Japan's Olympus Corp <7733.T> said it will not announce its quarterly earnings on November 8 as expected because it needs more time after appointing an external panel to look into past acquisitions, sparking a fresh plunge in the firm's shares.
A spokesman for the scandal-hit maker of cameras and endoscopes said Olympus aimed to release the July-September figures in mid to late November.
The decision came after Olympus named six men, including a former Japanese supreme court justice, on Tuesday to investigate past M&A deals in which it has been accused of making unjustifiably large payments. The move was made to stem an exodus of investors. The panel has set no deadline to complete its investigation.
The decision to delay is not due to any issues pointed out by external parties, the spokesman said. We simply feel it would be difficult to hold an earnings conference under the current circumstances.
Many Japanese firms held their annual earnings announcements later than usual this year as they scrambled to clarify the effects of the March 11 earthquake, but it is unusual to put off an announcement once the date has been made public.
Shares in Olympus plunged as much as 12 percent on Friday after the news, before paring losses to close down 6.8 percent at 1,118 yen.
The markets probably don't like this delay in the earnings announcement, said Kiyoshi Noda, chief fund manager at MU investments. The concern is that they won't be able to close their books unless they look properly at good will. People are probably afraid that there is a possibility of the company falling into negative net worth.
Listed firms in Japan are usually required to report quarterly earnings within 45 days of the end of the period. Failure to comply can result in the company being delisted.
The Tokyo Stock Exchange said the usual time limit for reporting July-September earnings is November 14 and approval to report later needs to come from the government.
Olympus said although it has not decided on the reporting date, it would not necessarily wait for the panel to reveal its findings.
The firm has come under increasing pressure to disclose more to address shareholder concerns in an escalating scandal that has wiped around $4 billion (2 billion pounds) off its market value and prompted law enforcement agencies in Japan and the United States to investigate.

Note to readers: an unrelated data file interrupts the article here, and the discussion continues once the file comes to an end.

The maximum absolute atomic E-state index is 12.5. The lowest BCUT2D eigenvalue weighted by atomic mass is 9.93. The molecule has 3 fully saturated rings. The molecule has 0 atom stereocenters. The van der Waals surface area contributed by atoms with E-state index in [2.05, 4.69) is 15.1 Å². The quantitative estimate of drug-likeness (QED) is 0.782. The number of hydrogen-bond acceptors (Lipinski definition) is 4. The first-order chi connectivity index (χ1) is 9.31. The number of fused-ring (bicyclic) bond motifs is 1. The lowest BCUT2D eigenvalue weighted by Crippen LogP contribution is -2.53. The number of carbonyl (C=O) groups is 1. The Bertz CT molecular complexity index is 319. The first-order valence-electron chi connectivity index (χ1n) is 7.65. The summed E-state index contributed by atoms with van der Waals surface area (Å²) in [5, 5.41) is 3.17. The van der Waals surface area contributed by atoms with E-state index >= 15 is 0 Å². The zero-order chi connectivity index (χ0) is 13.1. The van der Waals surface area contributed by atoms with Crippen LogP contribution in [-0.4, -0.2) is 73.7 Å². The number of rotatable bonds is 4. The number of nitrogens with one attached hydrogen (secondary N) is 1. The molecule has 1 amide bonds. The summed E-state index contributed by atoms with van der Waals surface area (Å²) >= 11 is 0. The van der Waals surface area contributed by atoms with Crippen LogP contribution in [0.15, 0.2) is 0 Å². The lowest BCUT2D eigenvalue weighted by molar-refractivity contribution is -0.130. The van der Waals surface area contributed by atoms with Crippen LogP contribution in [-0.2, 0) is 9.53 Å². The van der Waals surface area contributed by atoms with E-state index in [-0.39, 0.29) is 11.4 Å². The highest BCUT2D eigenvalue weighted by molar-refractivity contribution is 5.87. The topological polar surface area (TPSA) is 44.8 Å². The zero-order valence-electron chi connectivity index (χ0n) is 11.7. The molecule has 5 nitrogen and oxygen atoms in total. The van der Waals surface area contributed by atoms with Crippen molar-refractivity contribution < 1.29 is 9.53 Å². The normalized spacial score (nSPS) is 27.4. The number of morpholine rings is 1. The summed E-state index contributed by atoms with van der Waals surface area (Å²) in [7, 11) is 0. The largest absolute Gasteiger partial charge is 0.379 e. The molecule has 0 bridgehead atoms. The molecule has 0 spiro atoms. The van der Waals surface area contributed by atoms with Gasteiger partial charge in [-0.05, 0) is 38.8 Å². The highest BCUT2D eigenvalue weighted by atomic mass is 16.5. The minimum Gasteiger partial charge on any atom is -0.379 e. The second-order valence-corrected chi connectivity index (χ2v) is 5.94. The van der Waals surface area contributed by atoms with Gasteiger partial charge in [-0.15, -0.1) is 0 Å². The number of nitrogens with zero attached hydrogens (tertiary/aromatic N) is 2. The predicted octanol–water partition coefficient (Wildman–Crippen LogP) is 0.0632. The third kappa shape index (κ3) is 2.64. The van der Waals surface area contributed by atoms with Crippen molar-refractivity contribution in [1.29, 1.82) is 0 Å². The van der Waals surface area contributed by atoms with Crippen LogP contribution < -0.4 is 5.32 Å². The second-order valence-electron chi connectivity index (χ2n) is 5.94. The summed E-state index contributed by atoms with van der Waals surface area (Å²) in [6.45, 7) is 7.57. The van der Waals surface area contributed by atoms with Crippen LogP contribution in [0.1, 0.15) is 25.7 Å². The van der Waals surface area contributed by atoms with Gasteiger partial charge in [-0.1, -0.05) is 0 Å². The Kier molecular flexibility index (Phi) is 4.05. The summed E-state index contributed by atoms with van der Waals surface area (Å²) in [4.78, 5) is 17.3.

One shareholder has threatened legal action against managers responsible for the controversial deals, while another is demanding to see board minutes relating to the acquisitions in question.
The company has lost about 60 percent of its value since it suddenly fired CEO Michael Woodford on October 14, saying he failed to understand the company's management style or Japanese culture.
Woodford said he was forced out for questioning astronomical fees paid in the $2 billion acquisition of British medical equipment company Gyrus in 2008, as well as the acquisitions of three small Japanese firms whose value had been largely written off after the purchases.
The investigative panel appointed by Olympus has expressed interest in talking to Woodford.
Olympus said it did pay $687 million for advice on the $2 billion Gyrus acquisition, the biggest fee in M&A history and larger than its profit forecast of 50 billion yen ($641 million) for the current financial year. Olympus has denied that there was any illegality or wrongdoing involved.
It also acknowledged paying about 73 billion yen for three small, loss-making domestic companies. One of the companies was involved in recycling medical waste, one sold microwave cookware and one sold face creams and nutritional supplements.
Analysts have suspended coverage of Olympus due to the lack of clarity over its past deals.
(Additional reporting by Hideyuki Sano; Editing by Joseph Radford, Miyoung Kim and Matt Driskill)